Home invasions don’t happen on impulse.

Home invaders plan their attacks carefully, often collecting information over weeks (or even months) before they decide to make a move on your home.

And most often, they use basic surveillance methods to figure out the right time to strike you and your family.

That's what happened to Mrs. Petit.

She was coming home from the grocery store with her young daughters and didn't notice the van, rope, and duct tape that was stalking them all the way into their home.

Read their horrifying story here…

Counter-Surveillance Tips

This isn’t your typical home invasion, for sure.

But the reason I bring it up here is that IF Mrs. Petit had known just a few counter-surveillance tactics, this whole scenario would never have happened.

It did happen. But it shouldn’t happen to you.

Here's How To Put Your “Counter-Surveillance Plan” In Place Now…

Before Leaving for Home

  • Stay vigilant. Don’t use your phone or get distracted talking to someone. As you make your way to your car, keep an eye out for other cars in the vicinity.
  • When you’re in the car, see if anyone else is sitting in a driver’s seat but not departing. If so, wait a few minutes. Pretend to talk on your phone or check email. See if they leave before you. If they don’t, pull out and see if they follow you. If they do, stop again at a safe location (that you can speed away from if necessary) to see if they also stop or if they move on.

En Route

  • Keep checking the rear-view mirror every few minutes and taking a conscious snapshot of the vehicles behind you. Mentally say what they are (e.g., red Prius, black SUV, gray van). If you hear yourself repeating a vehicle every time, even after taking a few turns, you could be targeted.
  • To get them off your tail, get unpredictable. Speed up or slow down to see if they keep pace with you, or stall at a green light or come to a dead stop (pretty much impossible for them to casually imitate you, so they often let you go rather than reveal themselves).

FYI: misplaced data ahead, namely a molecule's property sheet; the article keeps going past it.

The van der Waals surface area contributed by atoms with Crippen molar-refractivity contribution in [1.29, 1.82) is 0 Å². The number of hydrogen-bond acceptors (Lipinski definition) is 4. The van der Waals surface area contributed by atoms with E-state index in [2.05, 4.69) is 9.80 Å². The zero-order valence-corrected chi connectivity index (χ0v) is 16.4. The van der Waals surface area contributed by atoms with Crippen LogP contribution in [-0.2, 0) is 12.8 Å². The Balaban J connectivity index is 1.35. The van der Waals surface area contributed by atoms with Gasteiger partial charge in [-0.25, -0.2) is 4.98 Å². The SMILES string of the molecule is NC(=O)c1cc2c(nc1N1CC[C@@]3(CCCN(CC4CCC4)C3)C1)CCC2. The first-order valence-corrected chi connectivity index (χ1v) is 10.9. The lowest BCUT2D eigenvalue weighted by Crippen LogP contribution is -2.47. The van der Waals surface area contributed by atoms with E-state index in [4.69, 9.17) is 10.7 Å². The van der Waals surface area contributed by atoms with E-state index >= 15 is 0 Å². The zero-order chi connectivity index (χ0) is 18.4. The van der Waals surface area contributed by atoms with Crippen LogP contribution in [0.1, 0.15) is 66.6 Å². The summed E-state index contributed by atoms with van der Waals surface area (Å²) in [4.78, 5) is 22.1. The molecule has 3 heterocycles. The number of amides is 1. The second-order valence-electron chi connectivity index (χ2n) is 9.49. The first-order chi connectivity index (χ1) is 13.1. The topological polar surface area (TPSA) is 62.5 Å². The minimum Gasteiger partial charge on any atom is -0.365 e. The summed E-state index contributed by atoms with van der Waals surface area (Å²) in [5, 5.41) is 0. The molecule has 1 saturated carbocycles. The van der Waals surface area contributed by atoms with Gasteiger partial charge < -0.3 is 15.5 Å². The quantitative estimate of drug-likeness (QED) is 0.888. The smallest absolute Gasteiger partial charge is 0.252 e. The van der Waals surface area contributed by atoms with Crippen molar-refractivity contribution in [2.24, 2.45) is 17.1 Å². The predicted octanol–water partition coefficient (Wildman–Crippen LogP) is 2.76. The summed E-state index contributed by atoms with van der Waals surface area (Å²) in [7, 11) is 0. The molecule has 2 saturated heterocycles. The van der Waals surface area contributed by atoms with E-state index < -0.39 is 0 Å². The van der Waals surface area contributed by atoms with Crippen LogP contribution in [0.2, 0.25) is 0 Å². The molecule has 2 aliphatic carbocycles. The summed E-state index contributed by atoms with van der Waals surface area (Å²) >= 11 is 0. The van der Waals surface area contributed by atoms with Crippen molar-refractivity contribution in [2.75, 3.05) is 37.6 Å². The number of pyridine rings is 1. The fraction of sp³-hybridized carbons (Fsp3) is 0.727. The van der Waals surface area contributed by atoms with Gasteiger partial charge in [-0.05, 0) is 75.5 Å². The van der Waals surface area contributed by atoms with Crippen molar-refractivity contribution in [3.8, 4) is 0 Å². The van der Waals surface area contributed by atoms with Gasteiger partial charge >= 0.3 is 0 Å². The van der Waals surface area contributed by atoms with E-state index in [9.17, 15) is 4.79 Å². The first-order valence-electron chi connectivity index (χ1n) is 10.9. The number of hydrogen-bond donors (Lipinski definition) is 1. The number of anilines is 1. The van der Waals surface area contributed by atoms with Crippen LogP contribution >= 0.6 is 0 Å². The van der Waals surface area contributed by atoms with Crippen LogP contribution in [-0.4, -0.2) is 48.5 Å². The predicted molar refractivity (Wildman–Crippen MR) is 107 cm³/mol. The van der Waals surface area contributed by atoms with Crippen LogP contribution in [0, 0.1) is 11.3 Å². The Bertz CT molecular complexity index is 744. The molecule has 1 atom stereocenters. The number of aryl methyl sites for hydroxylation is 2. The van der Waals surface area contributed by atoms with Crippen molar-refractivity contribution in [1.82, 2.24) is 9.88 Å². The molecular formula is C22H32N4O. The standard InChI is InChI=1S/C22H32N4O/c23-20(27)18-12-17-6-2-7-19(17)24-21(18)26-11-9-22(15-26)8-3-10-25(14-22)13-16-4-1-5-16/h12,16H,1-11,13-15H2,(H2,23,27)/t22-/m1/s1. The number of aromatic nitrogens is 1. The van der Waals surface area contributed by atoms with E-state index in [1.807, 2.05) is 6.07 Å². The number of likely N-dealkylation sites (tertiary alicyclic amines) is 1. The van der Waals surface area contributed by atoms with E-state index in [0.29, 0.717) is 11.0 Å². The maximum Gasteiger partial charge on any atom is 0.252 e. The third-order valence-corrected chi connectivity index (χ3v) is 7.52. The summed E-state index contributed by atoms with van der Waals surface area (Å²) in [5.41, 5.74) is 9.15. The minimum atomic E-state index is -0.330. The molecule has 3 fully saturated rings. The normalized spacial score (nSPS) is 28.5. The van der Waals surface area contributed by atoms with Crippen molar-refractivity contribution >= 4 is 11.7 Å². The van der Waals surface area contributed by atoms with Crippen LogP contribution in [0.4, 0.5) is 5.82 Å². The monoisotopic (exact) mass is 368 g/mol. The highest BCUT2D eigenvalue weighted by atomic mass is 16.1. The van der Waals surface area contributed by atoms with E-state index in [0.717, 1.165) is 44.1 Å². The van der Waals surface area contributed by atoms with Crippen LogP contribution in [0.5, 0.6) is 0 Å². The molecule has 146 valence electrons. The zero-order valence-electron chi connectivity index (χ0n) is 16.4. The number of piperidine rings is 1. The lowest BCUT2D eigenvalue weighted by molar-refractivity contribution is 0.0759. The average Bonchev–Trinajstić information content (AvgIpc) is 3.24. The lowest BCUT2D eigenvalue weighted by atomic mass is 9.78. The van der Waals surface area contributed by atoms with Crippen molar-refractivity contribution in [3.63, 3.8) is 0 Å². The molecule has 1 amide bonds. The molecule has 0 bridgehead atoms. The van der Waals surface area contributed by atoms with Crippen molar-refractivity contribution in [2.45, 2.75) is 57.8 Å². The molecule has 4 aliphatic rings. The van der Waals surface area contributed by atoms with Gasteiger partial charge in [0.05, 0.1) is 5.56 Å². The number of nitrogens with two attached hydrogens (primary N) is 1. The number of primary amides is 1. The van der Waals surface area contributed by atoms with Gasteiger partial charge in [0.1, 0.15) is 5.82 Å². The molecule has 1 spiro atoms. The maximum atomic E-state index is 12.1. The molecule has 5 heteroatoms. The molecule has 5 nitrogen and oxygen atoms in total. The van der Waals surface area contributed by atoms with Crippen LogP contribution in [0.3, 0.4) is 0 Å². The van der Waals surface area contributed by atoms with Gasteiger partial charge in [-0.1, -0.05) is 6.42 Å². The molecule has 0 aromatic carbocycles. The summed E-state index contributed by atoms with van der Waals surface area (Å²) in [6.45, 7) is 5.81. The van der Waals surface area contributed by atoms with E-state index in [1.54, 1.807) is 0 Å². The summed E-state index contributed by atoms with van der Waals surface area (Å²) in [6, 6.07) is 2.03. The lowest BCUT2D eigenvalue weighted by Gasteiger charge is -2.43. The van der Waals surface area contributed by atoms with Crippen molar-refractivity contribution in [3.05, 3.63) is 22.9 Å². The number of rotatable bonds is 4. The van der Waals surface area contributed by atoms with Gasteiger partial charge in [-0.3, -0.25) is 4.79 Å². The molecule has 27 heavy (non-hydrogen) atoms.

• Make three right turns in a row, or take a one-way street. Pay attention to whether the car you’ve located – or any others – follow you.

Arriving Home

  • If you’re confident you’re being tailed, call ahead for a police officer to meet you at a safe location. Let them know you’ve tried to lose them (this way they’ll know you’re not just assuming someone is following you because they happen to be going the same way) and give them a license plate number if you can. Stay on with 911 and when at the location, the officer should scare them off or can pull them over to investigate.
  • Even if you’re not being tailed, get into the habit of backing into your driveway or garage so you can see out into the street as you go in. Home invaders have been known to hide in bushes and slip in behind you as the garage door closes. You’re looking at the back of the garage, so you may not see them at all – and now you’re trapped in the garage with them.

Scared Yet?

Look, you can’t be vigilant all the time.

You can take precautions, but sometimes your attackers won’t be professionals – they’ll be nutjobs or inexperienced burglars who aren’t afraid to get violent if they’re interrupted.

You have to be ready for the sudden, violent attack where you least expect it: in your own home.

When it happens, owning a gun isn't enough!

And if you wait to start preparing until the threat is already terrorizing your family in your home . . . it’s too late.

The time to master these home defense tactics is now.

What Other Counter-Surveillance Tips Do You Have For ID'ing And Losing A Criminal?

Please Share Your Tips Below Now…